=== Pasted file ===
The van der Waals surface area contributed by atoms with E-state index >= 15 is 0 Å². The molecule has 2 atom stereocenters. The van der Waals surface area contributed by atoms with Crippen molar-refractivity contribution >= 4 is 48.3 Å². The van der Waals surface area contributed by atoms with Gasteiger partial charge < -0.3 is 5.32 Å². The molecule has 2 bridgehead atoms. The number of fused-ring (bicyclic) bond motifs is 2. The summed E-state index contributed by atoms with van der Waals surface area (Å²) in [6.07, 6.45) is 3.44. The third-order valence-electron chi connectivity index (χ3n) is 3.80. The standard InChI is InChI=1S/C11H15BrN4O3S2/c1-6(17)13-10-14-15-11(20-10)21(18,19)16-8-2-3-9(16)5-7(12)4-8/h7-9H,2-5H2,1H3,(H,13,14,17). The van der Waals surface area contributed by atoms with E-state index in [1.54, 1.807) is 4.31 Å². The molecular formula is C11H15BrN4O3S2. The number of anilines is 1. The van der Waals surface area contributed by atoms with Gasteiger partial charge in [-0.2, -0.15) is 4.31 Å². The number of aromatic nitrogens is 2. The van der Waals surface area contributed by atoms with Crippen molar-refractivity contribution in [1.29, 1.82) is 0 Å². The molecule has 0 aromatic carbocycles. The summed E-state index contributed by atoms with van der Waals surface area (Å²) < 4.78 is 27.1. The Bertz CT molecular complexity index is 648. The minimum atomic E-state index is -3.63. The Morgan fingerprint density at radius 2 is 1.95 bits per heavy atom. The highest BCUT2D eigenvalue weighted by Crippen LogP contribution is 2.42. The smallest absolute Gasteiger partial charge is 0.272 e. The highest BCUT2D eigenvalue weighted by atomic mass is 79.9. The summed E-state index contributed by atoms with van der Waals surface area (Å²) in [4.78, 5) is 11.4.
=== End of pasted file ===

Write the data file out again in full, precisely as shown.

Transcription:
The van der Waals surface area contributed by atoms with E-state index >= 15 is 0 Å². The molecule has 2 atom stereocenters. The van der Waals surface area contributed by atoms with Crippen molar-refractivity contribution >= 4 is 48.3 Å². The van der Waals surface area contributed by atoms with Gasteiger partial charge < -0.3 is 5.32 Å². The molecule has 2 bridgehead atoms. The number of fused-ring (bicyclic) bond motifs is 2. The summed E-state index contributed by atoms with van der Waals surface area (Å²) in [6.07, 6.45) is 3.44. The third-order valence-electron chi connectivity index (χ3n) is 3.80. The standard InChI is InChI=1S/C11H15BrN4O3S2/c1-6(17)13-10-14-15-11(20-10)21(18,19)16-8-2-3-9(16)5-7(12)4-8/h7-9H,2-5H2,1H3,(H,13,14,17). The van der Waals surface area contributed by atoms with E-state index in [1.54, 1.807) is 4.31 Å². The molecular formula is C11H15BrN4O3S2. The number of anilines is 1. The van der Waals surface area contributed by atoms with Gasteiger partial charge in [-0.2, -0.15) is 4.31 Å². The number of aromatic nitrogens is 2. The van der Waals surface area contributed by atoms with Crippen molar-refractivity contribution in [1.29, 1.82) is 0 Å². The molecule has 0 aromatic carbocycles. The summed E-state index contributed by atoms with van der Waals surface area (Å²) < 4.78 is 27.1. The Bertz CT molecular complexity index is 648. The minimum atomic E-state index is -3.63. The Morgan fingerprint density at radius 2 is 1.95 bits per heavy atom. The highest BCUT2D eigenvalue weighted by Crippen LogP contribution is 2.42. The smallest absolute Gasteiger partial charge is 0.272 e. The highest BCUT2D eigenvalue weighted by atomic mass is 79.9. The summed E-state index contributed by atoms with van der Waals surface area (Å²) in [4.78, 5) is 11.4.